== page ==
The California Supreme Court's 4-3 decision overturning a state ban on same-sex marriage has cheered backers of marriage equality, and particularly California couples whose path to the altar has been cleared. Presumptive Democratic nominee Barack Obama, however, may not share their joy. Though he surely counts on the Golden State's 55 electoral votes bolstering his electoral total in November, some political analysts now say this wedge issue may drive California's social conservatives to the polls and put the state in play for de-facto Republican nominee John McCain. "Two days ago, you'd put his chances, at best, at 20-30%," says California GOP pollster Stephen Kinney. "Right now, I think you could put it at 50-50. This ruling changes the dynamics. It will energize our voting base."
Kinney concedes that California the nation's heftiest electoral prize is still widely considered "a longshot" for Republicans. But the state will be a sticky predicament for Obama, who does not back gay marriage itself, only "civil unions." Conservative voters may not make the same distinction. Kinney notes that Proposition 22, the anti-gay marriage initiative vacated by the Court's ruling, was supported by 61% of Californians in 2000.
Not everyone thinks the ruling could prompt a major electoral shift. "It's obviously going to be polarizing," says pollster John Zogby. "But will it be an election changer? Probably not. Take your navy blue crayon and color California in on the election map." Gavin Newsom, the San Francisco mayor who received death threats when he ordered marriage licenses for same-sex couples in 2004, told TIME that "Republicans need a bigger issue this year. Gay marriage is not going to work."
But even if California remains secure for the Democrats, the Court's ruling could still factor heavily into the electoral math in November. McCain "has to look for issues that motivate and activate social conservatives," says Bill Whalen, a research fellow at the Stanford University-based Hoover Institution. "This issue is a gift in that regard. It gives him a very effective talking point in Ohio, in Michigan, in Wisconsin, where he's appealing to culturally conservative Catholics and swing voters."
Yet the Court's decision also thrusts McCain into a tightrope act: on this high-voltage issue, he must simultaneously court centrist voters and cater to the party's base. In California, strong denunciations of "activist judges" are unlikely to sway voters, says University of California-Berkeley political scientist Bruce Cain, who adds that if McCain is to capitalize on his slim chances in California, it won't be by "championing a social conservative cause. There just ain't enough of them." Nor, Cain says, is gay marriage an issue capable of inflaming an electorate consumed with a sagging economy and a moribund housing market. "California is slightly red with respect to economic policy, and slightly blue with regard to social policy," Cain says.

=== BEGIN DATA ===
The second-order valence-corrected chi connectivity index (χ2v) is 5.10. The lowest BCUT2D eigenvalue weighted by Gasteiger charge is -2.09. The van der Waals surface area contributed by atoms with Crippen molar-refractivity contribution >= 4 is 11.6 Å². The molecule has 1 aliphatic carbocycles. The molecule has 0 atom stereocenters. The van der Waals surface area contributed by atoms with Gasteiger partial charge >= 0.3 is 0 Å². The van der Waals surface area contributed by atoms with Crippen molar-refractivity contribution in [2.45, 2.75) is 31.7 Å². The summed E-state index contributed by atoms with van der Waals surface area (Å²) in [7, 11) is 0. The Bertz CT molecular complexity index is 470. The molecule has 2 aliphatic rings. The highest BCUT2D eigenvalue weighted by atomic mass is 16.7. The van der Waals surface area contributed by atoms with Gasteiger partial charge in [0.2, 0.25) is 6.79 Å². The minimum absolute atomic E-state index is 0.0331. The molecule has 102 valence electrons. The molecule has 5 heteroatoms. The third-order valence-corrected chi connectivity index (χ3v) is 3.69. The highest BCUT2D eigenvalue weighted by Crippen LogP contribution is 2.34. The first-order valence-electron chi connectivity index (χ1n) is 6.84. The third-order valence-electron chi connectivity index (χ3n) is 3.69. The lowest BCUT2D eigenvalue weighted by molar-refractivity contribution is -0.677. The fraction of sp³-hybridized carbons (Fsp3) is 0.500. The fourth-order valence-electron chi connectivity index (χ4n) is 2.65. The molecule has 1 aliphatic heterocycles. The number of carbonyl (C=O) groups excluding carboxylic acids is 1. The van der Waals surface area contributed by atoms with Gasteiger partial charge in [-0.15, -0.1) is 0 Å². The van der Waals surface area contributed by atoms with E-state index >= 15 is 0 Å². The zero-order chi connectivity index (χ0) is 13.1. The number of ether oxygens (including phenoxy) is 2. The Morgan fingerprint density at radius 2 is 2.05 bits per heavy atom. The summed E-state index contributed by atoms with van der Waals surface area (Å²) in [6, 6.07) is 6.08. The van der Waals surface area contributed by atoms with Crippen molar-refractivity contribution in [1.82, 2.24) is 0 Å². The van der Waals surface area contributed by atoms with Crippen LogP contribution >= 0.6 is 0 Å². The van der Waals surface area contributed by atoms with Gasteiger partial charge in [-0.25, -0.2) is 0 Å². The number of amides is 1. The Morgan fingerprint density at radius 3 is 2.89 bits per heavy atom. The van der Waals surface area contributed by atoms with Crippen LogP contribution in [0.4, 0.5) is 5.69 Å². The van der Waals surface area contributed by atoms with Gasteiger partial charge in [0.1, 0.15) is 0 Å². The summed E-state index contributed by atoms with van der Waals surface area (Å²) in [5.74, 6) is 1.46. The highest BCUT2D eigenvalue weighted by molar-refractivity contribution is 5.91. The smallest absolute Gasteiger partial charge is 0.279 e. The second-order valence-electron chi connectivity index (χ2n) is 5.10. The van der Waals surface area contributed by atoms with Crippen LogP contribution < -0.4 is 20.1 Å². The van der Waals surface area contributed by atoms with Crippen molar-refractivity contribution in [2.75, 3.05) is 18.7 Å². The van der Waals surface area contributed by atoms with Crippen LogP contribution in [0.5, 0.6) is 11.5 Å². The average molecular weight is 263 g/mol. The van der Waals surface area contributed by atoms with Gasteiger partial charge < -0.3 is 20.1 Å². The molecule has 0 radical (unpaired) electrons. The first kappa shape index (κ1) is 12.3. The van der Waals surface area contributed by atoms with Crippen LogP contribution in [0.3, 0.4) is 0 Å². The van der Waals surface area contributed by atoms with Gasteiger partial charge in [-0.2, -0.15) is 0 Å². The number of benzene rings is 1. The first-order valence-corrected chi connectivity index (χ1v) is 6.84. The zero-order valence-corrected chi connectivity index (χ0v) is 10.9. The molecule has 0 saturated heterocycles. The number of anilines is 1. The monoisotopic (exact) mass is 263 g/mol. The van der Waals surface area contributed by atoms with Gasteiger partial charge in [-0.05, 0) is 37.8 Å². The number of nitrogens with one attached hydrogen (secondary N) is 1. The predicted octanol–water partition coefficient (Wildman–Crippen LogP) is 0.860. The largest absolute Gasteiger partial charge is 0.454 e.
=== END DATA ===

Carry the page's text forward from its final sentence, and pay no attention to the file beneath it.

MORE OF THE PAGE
But California Republicans are hoping that history will prove instructive. After Massachusetts became the first state to codify marriage equality in 2003, the G.O.P. spent the ensuing general election wielding the issue as a potent weapon. Thirteen states passed ballot initiatives to ban same-sex marriage including Ohio, the battleground that tipped the 2004 election in George W. Bush's favor. Opponents of gay marriage in California have generated more than 1 million signatures to place on November ballots an initiative amending the state's constitution to prohibit same-sex marriage. Newsom expects the measure will appear on the ballot. Voters in Florida, 2000's election fulcrum, will face a similar choice. While Cain says "this is an issue that will have appeal," he notes that "there's a huge dispute over whether these measures made any difference last time."
The muddied electoral math wasn't on the minds of same-sex couples and supporters in the aftermath of the court's decision. "We're exhilarated and proud," says Newsom, who spoke of a poignant moment in which a teary-eyed son thanked the mayor for supporting his mother's relationship. For same-sex couples, their families and supporters, the Court's ruling was a sunlit moment. But the political forecast has become a bit cloudier.